If sleeping in isn't your thing, a better option is to go to bed very early one evening. If the kids go down at 7:30 p.m., go with them. If you are alone, go to bed even if the sun is still shining. So what if you wake up at 4 a.m. -- you'll feel better in the morning (remember that healing effect that sleeping has on stress).
Make yourself smile
Surround yourself with the things that make you happy. Maybe that is a photograph, a scented candle, a small fountain. Put something beside your bed, on your bathroom counter, on your kitchen table, on your desk, in your car and even in a closet. Something small that makes you smile every time you see it.
I have a fuzzy heart that I hang on my rear-view mirror in my car. It annoys everyone who is travelling with me, so when others are in the car, I take it down. When I'm alone, I hang it up to remind me that somebody loves me.
Make yourself feel better by helping others feel better
When I used to make my kids a lunch (or for my dad when I was a teen), I would sometimes put a little note inside just for them to let them know I loved them or was thinking about them. Make cookies (if baking relaxes you) and bring them into the office, with a note that says "I made these to make your day brighter" or something equally as corny (if baking isn't your thing, buy donuts or flowers,). If you have the ability, tell a co-worker to leave a half hour earlier, and you will cover the phones (and don't make it part of the deal that she will do that for you next week). When you see a homeless person, give them $10 or buy them lunch.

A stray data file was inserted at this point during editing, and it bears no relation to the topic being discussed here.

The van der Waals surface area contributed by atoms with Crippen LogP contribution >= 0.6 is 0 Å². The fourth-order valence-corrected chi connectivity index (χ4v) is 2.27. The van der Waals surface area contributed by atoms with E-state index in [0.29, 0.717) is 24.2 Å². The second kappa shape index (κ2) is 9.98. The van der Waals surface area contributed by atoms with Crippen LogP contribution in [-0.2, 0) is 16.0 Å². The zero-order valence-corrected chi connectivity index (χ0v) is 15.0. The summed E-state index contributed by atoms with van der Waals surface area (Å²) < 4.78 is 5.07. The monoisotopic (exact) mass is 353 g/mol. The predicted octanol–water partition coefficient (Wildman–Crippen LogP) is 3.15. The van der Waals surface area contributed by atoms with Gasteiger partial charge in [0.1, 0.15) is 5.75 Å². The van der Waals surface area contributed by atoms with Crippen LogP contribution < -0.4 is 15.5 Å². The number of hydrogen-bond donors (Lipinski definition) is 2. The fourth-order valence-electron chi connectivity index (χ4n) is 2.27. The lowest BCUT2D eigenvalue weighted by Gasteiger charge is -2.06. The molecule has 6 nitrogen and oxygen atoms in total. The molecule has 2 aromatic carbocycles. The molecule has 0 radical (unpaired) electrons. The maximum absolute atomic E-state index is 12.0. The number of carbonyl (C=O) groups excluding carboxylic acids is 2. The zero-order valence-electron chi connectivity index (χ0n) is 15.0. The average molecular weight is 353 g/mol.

Allow yourself time to do something you enjoy
Play a round of golf on Saturday, even when you have the grass to cut. Walk around the mall (don't bring your wallet if you are trying to save money). Soak in the bathtub, enjoy a glass of wine (or two), or visit someone you haven't seen in a while. Give yourself permission to make time to do something you haven't had a chance to do in a long while.
Tell yourself that you are happy
Create a sign for your desk/computer that says "I'm very happy" and put one of those bright yellow happy faces on it. We have too many notes and reminders in our office about how busy we are, and we need to be reminded that we are happy (even when we don't always believe it to be true).
It takes an effort not to capitulate to stress. It takes planning to make sure we aren't slipping into burnout.
We all have stresses, we all have too much work to do, and we all have only 24 hours in a day. The difference between those that are successful and those that are not is how they use those 24 hours. To me, part of success is the balance.
Take care of you so you will be in a position to take care of others.
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One of the major indicators of job burnout is a cynical view on your job, so changing that can make all the difference. Keep in mind the things you love to do in your role, and deliberately seek out the positives in your co-workers. It can change your whole perspective.
Studies have shown that there's a direct correlation between exercising in the middle of the day and feeling less stressed about your job (not to mention, of course, all the other benefits of working out).
Don't just talk about putting down the smartphone or stepping away from the computer -- actually set aside time each day to do so. At the office, that can mean taking a walk around the block or chatting with a co-worker, but make sure at least an hour of your evening is also technology-free to avoid job exhaustion. (Photo courtesy of Flickr/billaday)
Follow Rhonda Scharf on Twitter: www.twitter.com/RhondaScharf